We often talk about local living, but what does that really mean?
Spending your dollars at locally-owned and operated businesses in your community has got to be more than just a token idiom, it has to be an understanding – a way of life, in fact.
The research that went into this article is a combination of over three decades of being self employed in downtown Owen Sound, and co-owning a small retail store, which has now become the longest running independent toy store in Canada today.
In addition, I’m constantly seeking to better understand how communities can build strong local economies and increase community wealth, specifically in the area of micro enterprises (1-4 employees) and their impact on local communities.
My business partner saw a need for a quality toy shop for young families in Owen Sound back in 1977. Considering that statistically 51% of all small businesses that start up in Canada do not make it to their fifth year in business, I’d say we are more than proud of our enterprise. Along the way we’ve employed dozens of young local students, who have gone on to be become lawyers, judges, international spies (really!), journalists, moms and dads! All past and present employees have worked with us to create a business focused on “toys for thinking minds’ over the past 43 years.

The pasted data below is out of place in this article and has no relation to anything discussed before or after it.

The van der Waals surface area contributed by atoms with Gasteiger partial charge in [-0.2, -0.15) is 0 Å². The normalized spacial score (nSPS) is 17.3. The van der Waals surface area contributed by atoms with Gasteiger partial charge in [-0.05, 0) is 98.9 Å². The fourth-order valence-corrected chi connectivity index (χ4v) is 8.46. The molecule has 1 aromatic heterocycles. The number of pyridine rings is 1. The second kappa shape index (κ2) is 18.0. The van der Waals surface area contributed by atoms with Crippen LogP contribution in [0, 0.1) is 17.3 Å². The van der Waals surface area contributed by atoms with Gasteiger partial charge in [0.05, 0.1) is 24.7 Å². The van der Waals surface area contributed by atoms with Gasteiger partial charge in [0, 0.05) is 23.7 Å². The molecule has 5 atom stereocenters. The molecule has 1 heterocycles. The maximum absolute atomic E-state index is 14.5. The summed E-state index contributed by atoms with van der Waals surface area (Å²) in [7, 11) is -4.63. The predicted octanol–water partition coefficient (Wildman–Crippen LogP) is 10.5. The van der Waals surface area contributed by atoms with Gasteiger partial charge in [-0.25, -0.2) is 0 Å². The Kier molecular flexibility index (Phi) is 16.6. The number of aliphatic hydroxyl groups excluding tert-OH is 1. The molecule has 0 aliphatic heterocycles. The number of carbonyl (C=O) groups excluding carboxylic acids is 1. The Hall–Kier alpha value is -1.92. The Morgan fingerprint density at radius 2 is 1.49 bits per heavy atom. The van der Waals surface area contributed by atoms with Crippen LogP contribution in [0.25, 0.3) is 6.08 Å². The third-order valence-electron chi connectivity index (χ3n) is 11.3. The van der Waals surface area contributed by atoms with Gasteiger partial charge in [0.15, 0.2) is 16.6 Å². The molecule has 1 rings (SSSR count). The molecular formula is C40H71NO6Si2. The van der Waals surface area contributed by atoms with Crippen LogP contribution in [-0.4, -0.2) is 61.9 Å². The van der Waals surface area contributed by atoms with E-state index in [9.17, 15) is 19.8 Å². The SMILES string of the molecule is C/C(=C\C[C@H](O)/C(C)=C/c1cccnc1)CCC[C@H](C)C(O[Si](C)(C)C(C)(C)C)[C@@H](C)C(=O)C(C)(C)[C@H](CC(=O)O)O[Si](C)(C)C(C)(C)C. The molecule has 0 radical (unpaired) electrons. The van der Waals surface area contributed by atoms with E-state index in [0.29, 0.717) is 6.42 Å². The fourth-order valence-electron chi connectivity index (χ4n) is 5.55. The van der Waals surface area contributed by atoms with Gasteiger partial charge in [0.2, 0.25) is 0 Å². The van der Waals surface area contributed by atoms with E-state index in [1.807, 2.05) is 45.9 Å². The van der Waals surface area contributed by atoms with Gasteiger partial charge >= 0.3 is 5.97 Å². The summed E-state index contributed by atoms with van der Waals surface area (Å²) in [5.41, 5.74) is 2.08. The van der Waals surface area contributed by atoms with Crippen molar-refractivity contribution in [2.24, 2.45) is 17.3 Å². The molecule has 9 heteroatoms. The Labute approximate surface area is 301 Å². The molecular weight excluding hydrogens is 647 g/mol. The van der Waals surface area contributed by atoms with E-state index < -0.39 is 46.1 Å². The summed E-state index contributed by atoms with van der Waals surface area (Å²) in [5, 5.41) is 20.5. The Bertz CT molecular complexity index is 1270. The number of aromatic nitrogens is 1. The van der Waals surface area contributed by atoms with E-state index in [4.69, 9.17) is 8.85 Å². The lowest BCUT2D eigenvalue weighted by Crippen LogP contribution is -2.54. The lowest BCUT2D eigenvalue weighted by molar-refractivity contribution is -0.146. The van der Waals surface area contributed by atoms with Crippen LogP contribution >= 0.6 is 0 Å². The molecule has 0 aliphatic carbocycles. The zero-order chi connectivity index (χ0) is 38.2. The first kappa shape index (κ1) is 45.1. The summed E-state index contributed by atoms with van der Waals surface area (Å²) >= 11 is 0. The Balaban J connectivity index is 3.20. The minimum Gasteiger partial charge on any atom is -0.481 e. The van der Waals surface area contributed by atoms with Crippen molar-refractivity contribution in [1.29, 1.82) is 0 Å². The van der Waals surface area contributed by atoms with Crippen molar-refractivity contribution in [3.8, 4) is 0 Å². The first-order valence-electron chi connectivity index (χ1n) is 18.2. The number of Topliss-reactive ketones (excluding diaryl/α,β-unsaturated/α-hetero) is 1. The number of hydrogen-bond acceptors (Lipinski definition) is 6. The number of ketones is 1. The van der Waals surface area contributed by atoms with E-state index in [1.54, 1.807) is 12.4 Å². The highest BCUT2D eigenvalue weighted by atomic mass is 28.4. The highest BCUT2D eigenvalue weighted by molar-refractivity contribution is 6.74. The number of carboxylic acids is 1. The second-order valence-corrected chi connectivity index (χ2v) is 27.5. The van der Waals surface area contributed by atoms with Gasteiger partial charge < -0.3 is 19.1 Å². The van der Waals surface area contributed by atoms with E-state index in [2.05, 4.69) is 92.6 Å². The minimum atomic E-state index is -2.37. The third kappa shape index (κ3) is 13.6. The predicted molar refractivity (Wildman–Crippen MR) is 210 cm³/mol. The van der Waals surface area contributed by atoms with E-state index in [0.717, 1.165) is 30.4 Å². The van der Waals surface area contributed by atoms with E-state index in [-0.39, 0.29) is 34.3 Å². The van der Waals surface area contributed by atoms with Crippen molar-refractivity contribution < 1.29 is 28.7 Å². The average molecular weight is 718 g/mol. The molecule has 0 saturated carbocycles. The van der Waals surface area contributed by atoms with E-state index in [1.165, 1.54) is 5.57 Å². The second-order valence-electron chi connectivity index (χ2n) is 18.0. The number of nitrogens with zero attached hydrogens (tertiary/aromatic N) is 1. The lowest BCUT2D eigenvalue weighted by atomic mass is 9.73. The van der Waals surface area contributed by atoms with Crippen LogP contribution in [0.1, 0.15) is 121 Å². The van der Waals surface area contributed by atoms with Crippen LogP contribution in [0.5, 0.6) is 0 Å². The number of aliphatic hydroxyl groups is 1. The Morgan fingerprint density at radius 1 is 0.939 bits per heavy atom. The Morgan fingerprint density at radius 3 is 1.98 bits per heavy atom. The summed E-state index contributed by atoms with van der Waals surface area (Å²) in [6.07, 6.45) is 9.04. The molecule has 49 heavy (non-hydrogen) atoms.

Supporting local business is just that – supporting your friends, family and neighbours to make a living and be a vital part of the community in which the business is located.
The economic principle at play is a common measure of the health and wealth of a local economy, referred to as the “multiplier effect”. The local multiplier is a fundamental strategic tool at the centre of a community’s determination to build a strong local economy.